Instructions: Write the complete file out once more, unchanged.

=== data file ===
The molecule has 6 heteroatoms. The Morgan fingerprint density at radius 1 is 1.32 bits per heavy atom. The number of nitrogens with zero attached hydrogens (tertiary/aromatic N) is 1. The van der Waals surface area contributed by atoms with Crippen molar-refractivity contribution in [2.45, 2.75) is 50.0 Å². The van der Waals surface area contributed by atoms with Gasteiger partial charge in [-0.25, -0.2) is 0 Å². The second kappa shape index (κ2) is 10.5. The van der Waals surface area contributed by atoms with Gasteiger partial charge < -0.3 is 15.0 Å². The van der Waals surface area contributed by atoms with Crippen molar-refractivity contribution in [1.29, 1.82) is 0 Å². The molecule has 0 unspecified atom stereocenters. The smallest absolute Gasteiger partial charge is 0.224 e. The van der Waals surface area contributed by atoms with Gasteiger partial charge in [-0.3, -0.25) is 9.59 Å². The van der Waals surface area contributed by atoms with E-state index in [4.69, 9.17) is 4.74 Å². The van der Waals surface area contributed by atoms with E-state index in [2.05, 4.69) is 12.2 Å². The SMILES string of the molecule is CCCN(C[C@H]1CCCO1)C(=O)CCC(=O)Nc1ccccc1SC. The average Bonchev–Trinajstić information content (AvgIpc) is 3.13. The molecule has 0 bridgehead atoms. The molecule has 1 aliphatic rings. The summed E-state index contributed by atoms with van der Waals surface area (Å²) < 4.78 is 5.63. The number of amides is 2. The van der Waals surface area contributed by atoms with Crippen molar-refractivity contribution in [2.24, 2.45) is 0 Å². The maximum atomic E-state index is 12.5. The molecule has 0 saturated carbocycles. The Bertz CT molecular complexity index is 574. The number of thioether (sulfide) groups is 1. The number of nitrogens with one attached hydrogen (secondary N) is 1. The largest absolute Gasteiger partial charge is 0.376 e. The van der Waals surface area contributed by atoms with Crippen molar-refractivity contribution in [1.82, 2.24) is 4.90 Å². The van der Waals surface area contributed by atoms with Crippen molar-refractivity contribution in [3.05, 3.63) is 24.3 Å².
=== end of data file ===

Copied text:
The molecule has 6 heteroatoms. The Morgan fingerprint density at radius 1 is 1.32 bits per heavy atom. The number of nitrogens with zero attached hydrogens (tertiary/aromatic N) is 1. The van der Waals surface area contributed by atoms with Crippen molar-refractivity contribution in [2.45, 2.75) is 50.0 Å². The van der Waals surface area contributed by atoms with Gasteiger partial charge in [-0.25, -0.2) is 0 Å². The second kappa shape index (κ2) is 10.5. The van der Waals surface area contributed by atoms with Gasteiger partial charge < -0.3 is 15.0 Å². The van der Waals surface area contributed by atoms with Crippen molar-refractivity contribution in [1.29, 1.82) is 0 Å². The molecule has 0 unspecified atom stereocenters. The smallest absolute Gasteiger partial charge is 0.224 e. The van der Waals surface area contributed by atoms with Gasteiger partial charge in [-0.3, -0.25) is 9.59 Å². The van der Waals surface area contributed by atoms with E-state index in [4.69, 9.17) is 4.74 Å². The van der Waals surface area contributed by atoms with E-state index in [2.05, 4.69) is 12.2 Å². The SMILES string of the molecule is CCCN(C[C@H]1CCCO1)C(=O)CCC(=O)Nc1ccccc1SC. The average Bonchev–Trinajstić information content (AvgIpc) is 3.13. The molecule has 0 bridgehead atoms. The molecule has 1 aliphatic rings. The summed E-state index contributed by atoms with van der Waals surface area (Å²) < 4.78 is 5.63. The number of amides is 2. The van der Waals surface area contributed by atoms with Crippen molar-refractivity contribution in [2.24, 2.45) is 0 Å². The maximum atomic E-state index is 12.5. The molecule has 0 saturated carbocycles. The Bertz CT molecular complexity index is 574. The number of thioether (sulfide) groups is 1. The number of nitrogens with one attached hydrogen (secondary N) is 1. The largest absolute Gasteiger partial charge is 0.376 e. The van der Waals surface area contributed by atoms with Crippen molar-refractivity contribution in [1.82, 2.24) is 4.90 Å². The van der Waals surface area contributed by atoms with Crippen molar-refractivity contribution in [3.05, 3.63) is 24.3 Å².